Kolkata’s New Commissioner is Known for His No-Nonsense Attitude
It was a temporary reprieve, after all. The tragic collapse of the Girish Park flyover had postponed the Election Commission’s (EC) decision to remove Kolkata’s police commissioner, Rajeev Kumar. The Commission had received complaints against Kumar from all three Opposition parties in the state: the Left, the Congress and the BJP.
Kumar found himself in the eye of a storm after a failed sting operation on BJP leader, Rahul Sinha. Earlier too, there had been complaints recorded against Kumar for destroying evidence in the Sarada case.
A fortnight after one of Kolkata’s worst tragedies, West Bengal Chief Minister Mamata Banerjee’s blue-eyed boy has now made way for an officer who should have succeeded Surajit Kar Purkayastha as Kolkata’s commissioner of police instead of Kumar in the first place.
Kolkata Gets New Commissioner
Mitra, a batch senior to his predecessor Rajeev Kumar takes over as Kolkata CP.
Kumar was removed after EC received complaints from BJP over a failed sting
operation involving police personnel.
was due to chief minister Mamata’s intervention that Rajeev Kumar had superseded
30 other officers.
police chief Mitra has a clean image and many believe EC has sent a strong message through his appointment.
Mitra was shifted out of Kolkata police and appointed additional director general of CID in the state police, and Banerjee’s chosen candidate was given the coveted post.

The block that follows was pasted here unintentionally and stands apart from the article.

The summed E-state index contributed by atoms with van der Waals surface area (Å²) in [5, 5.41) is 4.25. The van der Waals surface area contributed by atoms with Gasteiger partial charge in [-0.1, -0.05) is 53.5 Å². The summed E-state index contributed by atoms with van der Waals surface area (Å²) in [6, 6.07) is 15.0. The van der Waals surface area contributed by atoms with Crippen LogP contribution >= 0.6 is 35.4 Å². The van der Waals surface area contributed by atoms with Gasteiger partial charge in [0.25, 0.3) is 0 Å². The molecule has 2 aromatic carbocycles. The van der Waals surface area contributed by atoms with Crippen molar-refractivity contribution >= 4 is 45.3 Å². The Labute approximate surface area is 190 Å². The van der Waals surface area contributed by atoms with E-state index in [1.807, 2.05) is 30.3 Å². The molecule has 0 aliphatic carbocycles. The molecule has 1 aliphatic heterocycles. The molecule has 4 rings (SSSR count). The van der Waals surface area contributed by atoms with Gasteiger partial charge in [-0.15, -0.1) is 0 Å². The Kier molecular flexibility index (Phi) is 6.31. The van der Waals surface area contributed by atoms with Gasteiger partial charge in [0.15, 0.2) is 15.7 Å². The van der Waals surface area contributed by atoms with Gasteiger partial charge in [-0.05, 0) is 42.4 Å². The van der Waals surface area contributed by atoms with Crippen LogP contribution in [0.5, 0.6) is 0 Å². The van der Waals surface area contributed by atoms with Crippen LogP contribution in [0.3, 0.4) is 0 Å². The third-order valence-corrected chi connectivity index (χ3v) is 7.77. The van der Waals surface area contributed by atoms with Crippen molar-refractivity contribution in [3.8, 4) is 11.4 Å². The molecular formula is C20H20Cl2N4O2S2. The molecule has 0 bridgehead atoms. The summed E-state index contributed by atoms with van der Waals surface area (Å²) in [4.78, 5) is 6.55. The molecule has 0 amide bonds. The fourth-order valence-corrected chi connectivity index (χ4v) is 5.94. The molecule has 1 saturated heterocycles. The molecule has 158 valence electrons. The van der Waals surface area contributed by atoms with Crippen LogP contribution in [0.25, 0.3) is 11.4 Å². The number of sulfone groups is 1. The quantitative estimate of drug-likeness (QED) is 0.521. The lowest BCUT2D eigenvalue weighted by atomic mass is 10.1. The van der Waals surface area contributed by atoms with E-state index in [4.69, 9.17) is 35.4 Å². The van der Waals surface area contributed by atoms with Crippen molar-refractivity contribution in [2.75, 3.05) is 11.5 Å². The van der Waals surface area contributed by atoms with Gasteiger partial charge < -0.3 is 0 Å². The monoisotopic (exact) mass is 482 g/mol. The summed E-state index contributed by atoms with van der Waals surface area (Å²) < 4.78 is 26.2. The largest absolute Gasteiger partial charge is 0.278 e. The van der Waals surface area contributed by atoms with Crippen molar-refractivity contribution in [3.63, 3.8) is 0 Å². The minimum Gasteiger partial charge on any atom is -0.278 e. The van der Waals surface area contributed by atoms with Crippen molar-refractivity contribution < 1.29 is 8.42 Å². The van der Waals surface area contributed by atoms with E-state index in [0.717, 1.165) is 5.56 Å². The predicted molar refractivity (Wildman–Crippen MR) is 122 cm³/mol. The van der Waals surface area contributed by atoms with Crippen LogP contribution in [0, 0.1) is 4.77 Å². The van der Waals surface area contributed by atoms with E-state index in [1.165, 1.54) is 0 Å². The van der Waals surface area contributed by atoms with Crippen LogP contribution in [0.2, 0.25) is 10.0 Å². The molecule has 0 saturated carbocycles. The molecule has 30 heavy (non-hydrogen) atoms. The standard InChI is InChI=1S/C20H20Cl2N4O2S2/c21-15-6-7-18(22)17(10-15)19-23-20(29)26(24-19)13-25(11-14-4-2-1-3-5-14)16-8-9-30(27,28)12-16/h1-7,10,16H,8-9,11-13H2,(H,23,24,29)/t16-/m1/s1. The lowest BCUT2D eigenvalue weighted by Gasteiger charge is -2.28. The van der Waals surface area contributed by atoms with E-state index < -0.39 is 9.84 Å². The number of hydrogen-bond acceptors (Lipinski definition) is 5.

Now, in the midst of Assembly elections, Mitra, a 1988 batch IPS officer known to be upright and honest with a no-nonsense attitude, has been handpicked by the EC, which has made a departure from the usual practice of seeking a panel of three names from the state government.
Mitra has been described by colleagues as a ‘bhadralok (thorough gentleman); a person who will go through life adhering to the straight path; one who will not do anyone’s bidding, and will never bend backwards to please X or Y.’
A clean and professional image, and the fact that Mitra commands the respect of the rank and file are probably qualities that prompted the EC to finalise his candidature without going through the usual process.
Mitra has served in Kolkata police as deputy commissioner, detective department, deputy commissioner north, and special commissioner of police.
EC Sends a Strong Signal
Kumar has been appointed Additional Director General of the Anti-Corruption branch of the state government, a new department set up when the Trinamool Congress came to power.
Bureaucrats in Bengal are lauding this move by the EC as a strong signal to their colleagues. The message is clear: Don’t do anything contrary to the provisions of the law. It’s also a warning to officers to refrain from acting on behalf of any one individual, even though she or he may be the chief minister.
In the history of elections in Bengal, the state will see the highest deployment of central forces at polling booths. With just two of the seven phases of elections in the state done, 735 companies will oversee polling in the state.
Kolkata goes to the polls over two days, 21 and 30 April. It remains to be seen whether Mitra will fulfill the faith reposed in him by the EC.
(The writer is a Kolkata-based senior journalist)